Post-game: ‘Iolani-Kamehameha, boys hoops

Some additional notes and thoughts on last night’s battle at Kekuhaupi‘o Gym, a 67-63 win by No. 3 ‘Iolani over No. 1  Kamehameha.

• ‘Iolani led big early and fought off a few Kamehameha runs. The visitors used straight halfcourt man-to-man defense from the opening tip and zoomed to a quick 14-5 lead. Kamehameha chipped away and took its first lead, 21-20, on a Christenson pull-up jumper midway through the second quarter.

• ‘Iolani closed out the first half with an 9-0 run for a 29-21 lead at the break. Kainoa Scheer, playing with a partially torn meniscus, scored six points inside to boost the Raiders.


• Kamehameha got within 29-28 with four free throws by Tang, but ‘Iolani answered with a 6-0 mini-run.

• The Warriors pulled within 44-42 on a baseline jumper by Orpillia, but Chu scored the next five points on drives to the bucket.

• The Warriors pulled within 49-47 on a three-point play by Frank Ho with 5:48 left, but never got closer. Micah Christenson’s snuff of a Kainoa Chu jumper and fullcourt pass to Branden Orpillia kept their team within a basket, but Chu answered with a breakaway layup for a three-point play.

• After Andrew Skalman hit four foul shots in a row — ‘Iolani was 15-for-18 in the final quarter from the line — the Raiders had their biggest lead at 60-50 with 1:37 remaining. Kamehameha got no closer than the final margin.

• Trevyn Tulonghari had one of the best performances of any reserve player in recent memory. The 5-foot-11 junior scored 13 points, but more importantly, he contested Christenson everywhere on the floor. Christenson had big numbers (22 points, 12 boards, five blocks), but was constantly blanketed by Tulonghari. After rallying his team with 10 points in the third quarter, the 6-5 junior took just three shots in the final quarter, missing them all, and managed three points, all from the line.

• ‘Iolani coach Dean Shimamoto’s decision to put a physical emphasis on slowing down Kamehameha’s best scorer was just one of many moves made by an ILH coach this season. As always, the hyper-competitive nature of the league creates an evolve-or-fossilize reality. Get better or get left behind. The Raiders chose the former and are now in a second-place tie with the Warriors behind Punahou.

• More defense: Does this make Tulonghari a defensive stopper now?

“Honestly, you gotta think like that — I can shut down any guy I guard,” Tulonghari said of his persistence. Though he gave up six inches in height to Christenson, Tulonghari used his upper-body strength and quick feet to deny Christenson the ball many times in the fourth quarter, even beyond the 3-point arc.

“They game-planned real well for us to take me physically out of the game,” Christenson said.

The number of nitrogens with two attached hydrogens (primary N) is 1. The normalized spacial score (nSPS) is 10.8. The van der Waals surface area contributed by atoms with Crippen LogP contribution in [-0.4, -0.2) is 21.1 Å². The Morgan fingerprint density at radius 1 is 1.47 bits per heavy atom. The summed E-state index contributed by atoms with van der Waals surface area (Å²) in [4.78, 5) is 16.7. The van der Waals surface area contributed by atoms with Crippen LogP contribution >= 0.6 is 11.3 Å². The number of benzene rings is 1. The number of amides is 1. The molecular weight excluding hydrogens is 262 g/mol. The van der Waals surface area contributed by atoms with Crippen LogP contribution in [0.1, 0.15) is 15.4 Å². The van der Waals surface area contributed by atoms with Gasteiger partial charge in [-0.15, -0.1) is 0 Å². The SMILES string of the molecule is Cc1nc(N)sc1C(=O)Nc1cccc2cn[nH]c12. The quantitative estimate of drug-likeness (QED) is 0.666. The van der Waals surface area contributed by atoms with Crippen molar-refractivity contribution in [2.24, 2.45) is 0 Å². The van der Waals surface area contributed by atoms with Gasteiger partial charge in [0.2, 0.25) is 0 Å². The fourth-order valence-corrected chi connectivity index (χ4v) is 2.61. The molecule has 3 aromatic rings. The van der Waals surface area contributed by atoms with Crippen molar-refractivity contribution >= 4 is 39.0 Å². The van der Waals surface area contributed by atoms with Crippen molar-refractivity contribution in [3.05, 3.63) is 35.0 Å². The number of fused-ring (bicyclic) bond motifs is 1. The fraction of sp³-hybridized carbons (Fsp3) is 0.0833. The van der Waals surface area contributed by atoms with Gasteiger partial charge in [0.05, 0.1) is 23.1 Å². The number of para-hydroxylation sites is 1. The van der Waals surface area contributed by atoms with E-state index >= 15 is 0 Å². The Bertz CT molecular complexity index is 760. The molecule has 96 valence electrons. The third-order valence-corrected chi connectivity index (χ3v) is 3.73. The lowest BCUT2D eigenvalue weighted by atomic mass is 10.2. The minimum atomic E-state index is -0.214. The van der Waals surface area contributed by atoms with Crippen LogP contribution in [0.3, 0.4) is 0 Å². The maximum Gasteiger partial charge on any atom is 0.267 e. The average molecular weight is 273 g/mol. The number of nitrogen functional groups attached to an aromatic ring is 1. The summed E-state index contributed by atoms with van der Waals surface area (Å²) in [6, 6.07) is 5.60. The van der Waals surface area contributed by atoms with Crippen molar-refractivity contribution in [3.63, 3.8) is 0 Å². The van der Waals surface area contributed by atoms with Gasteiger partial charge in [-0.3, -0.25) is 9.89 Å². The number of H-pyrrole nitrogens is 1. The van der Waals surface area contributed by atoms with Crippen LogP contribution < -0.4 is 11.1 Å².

• Reserve power. With Tulonghari, Reid Saito, Ammon Baldomero, Gabriel Vega (6-5) and Josiah Sukumaran (6-3) off the bench, ‘Iolani gradually wore down the Warriors with its platoon system each quarter.

“We’ve wanted to platoon since the beginning of the season, but we had injuries and football,” Shimamoto said, referring to the football team’s long run to the Division II state title. “But now the guys are ready. That made the difference.”

Shimamoto also noted that Christenson never came out of the game, while the Raiders had fresh defenders on him.


“It was a great effort,” Shimamoto said, acknowledging that his team is playing with more grit.

“We have our backs to the wall. We’ve wanted our guys to play with more emotion out there and they did it.”

• ‘Iolani stayed in man-to-man defense from start to finish, eschewing its normal mix of man and zone traps. If Kamehameha and ‘Iolani meet again, whether it’s in a league playoff or the state tournament, the Warriors will likely have some different looks to get Christenson more touches, more opportunities in his comfort zones.

The one thing the two-sport standout hasn’t shown in his two years at the varsity level is a post game. As one of the best free-throw shooters in the state, it would be hard to resist putting Christenson down low against a defender six inches shorter. Would the Warriors do it?

Stay tuned.

• Kamehameha’s long-range attack was so-so at 36 percent (4-for-11) from the arc. Dyrbe Enos (nine points) had one basket on a drive, but otherwise the Warriors lacked a slasher to take advantage of ‘Iolani’s man defense.

Coming off a 19-point effort in last week’s win at Punahou, Kamehameha forward Charlton Tang scored 17 points last night. However, after scoring five points on free throws in the third quarter, he was quiet until the final stretch. Tang’s game is about putbacks and outhustling teams upcourt for fastbreak buckets.

Between Christenson (go-to scorer, spot-up shooter, defensive rebounding machine), Tang (hustle points) and Enos (occasional slasher, 3-point threat), Kamehameha has a nice mix. Finding a consistent mid-range weapon would be a bonus. Until then, coach Jesse Nakanishi has long-range gunners like Shane Matayoshi, Branden Orpillia and Frank Cho at his disposal.

• Skalman, the savvy senior guard, hit all six of his free-throw tries in the final quarter and finished with 13 points and two steals. He didn’t commit a single turnover and had three key second-half assists, including one to a streaking Chu, who scored on a tough, explosive three-point play at the rim.

• All 18 of ‘Iolani’s foul shots came in the fourth quarter. The Raiders made 15 of them, an 83-percent clip. Kamehameha was 14-for-19, a respectable 74 percent.

• Both teams had solid assist-to-turnover ratios. ‘Iolani had 13 dimes and just eight giveaways. Kamehameha had 13 assists and 11 turnovers.


At any level of hoops, especially high school ball, a 2:1 ratio for a team is usually a great indicator of a victory.

By Paul Honda

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